A face mask may turn up a male wrinkle-faced bat’s sex appeal

For tips on how to flirt while wearing a mask, take notes from nature’s experts: male wrinkle-faced bats. The first video of a wrinkle-faced sexual encounter shows a male covering his face with a masklike flap of skin while wooing and then, at a strategic moment, dropping the mask.

Even the basics of how bats mate — whether a male stakes out territory and advertises, or females just shop among a crowd of show-offs — remain a mystery in more than 90 percent of the world’s 1,400 bat species, says mammologist Bernal Rodríguez-Herrera of the University of Costa Rica in San José. So it was a stroke of luck when a tip from nature guides in 2018 led him to the first scientific observations of courtship in one of the more elusive bats in the Western hemisphere’s tropics, the wrinkle-faced bat, Centurio senex.

Males, but not females, grow loose folds of mostly white fur below the chin that look like a pulled-down neck gaiter. A male can use his skinny thumbs to tug the fur flap up over his chin and mouth.

For the first time, researchers have videoed the mysterious masked mate-courting of a male wrinkle-faced bat (Centurio senex).  With his natural white furry face mask in the cover-up position, a male dangles in a Costa Rican rainforest, calling ultrasonically for female attention. When a female swoops in, he drops his mask before they mate, then uses his skinny thumbs to tug the fur flap up over his chin and mouth once the female has moved on. Still a puzzle: What is it about the mask that helps a male woo?

It doesn’t seem likely that only males would need covers for chilly chins. Single-sex excesses often are for showing off, like peacock feathers fanned out in competition for female favor (SN: 6/16/15). Now a lucky first look at wrinkle-faced courtship suggests that the masks somehow play into a wooing competition, Rodríguez-Herrera and colleagues report November 11 in PLOS ONE.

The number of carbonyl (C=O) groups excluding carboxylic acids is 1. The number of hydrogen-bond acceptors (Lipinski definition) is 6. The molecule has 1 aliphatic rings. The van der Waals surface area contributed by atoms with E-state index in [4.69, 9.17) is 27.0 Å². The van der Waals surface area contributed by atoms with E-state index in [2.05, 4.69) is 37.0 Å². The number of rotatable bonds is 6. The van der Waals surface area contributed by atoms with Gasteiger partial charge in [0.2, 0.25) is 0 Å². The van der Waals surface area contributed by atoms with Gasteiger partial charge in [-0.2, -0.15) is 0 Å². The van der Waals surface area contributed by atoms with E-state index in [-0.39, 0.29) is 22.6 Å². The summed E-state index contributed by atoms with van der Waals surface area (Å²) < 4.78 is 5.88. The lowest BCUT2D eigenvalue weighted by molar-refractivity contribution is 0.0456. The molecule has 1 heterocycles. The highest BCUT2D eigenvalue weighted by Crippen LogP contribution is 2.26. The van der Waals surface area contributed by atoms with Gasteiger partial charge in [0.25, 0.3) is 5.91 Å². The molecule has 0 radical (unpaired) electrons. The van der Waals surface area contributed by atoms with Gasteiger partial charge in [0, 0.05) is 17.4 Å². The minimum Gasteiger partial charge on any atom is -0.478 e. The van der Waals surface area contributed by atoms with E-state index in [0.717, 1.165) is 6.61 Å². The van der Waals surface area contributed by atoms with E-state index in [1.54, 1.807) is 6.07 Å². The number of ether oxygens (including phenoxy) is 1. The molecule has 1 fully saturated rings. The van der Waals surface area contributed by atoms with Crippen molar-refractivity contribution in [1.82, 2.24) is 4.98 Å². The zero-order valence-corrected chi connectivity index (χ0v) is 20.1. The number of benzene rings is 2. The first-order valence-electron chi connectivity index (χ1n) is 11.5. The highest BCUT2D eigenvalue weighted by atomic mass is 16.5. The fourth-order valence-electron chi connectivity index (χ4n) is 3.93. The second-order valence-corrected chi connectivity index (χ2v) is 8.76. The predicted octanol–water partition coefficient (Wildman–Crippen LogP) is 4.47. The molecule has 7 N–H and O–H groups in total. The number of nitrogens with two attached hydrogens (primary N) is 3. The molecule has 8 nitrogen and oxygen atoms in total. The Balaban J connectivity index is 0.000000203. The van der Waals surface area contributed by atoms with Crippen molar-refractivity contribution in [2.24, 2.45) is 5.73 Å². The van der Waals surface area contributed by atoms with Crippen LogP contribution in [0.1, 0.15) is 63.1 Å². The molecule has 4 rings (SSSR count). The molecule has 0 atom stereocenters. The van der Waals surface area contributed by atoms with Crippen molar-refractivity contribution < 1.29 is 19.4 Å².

For weeks, researchers watched male bats convene in the forest from about 6 p.m. until midnight, hanging upside down in particular spots with their masks on. Other bats occasionally flapped close briefly, but researchers couldn’t tell why.

The dangling males, it turned out, were singing. Human hearing picks up lots of tropical night sounds, such as the calls of frogs and owls, but not bats. Bat-recording instruments, however, revealed a great roaring ultrasonic bat songs. The sounds dipped into the range of human hearing only when a flyby visitor made a quick intrusion. The males also “move the tips of the wings, constantly,” he says. He can’t tell if the wing rustling contributes any sound, but “we think it’s part of the courtship display.”

Seeing males gather in a specific place to sing suggests to Rodríguez-Herrera that the wrinkle-nosed species takes a singles bar approach to mating, so far rarely reported among bats. More scientifically known as lekking, males cluster and display while females shop for a contributor of genes to the next generation. Help raising the resulting offspring is not on offer.

For weeks, these male bats in Costa Rica spent evenings rubbing wings and singing upside down. The pale mask might work as a visual lure in dim light or might play a role in wafting scents, a romantic feature in some other bats’ courtships. Or maybe the flap “helps sound resonance,” Rodríguez-Herrera muses. “We do not know.”

What the researchers finally saw was one wrinkle-nosed mating. A female landed on a male’s perch. The two faced each other briefly. And as he repositioned himself for intimate contact, his mask went down.

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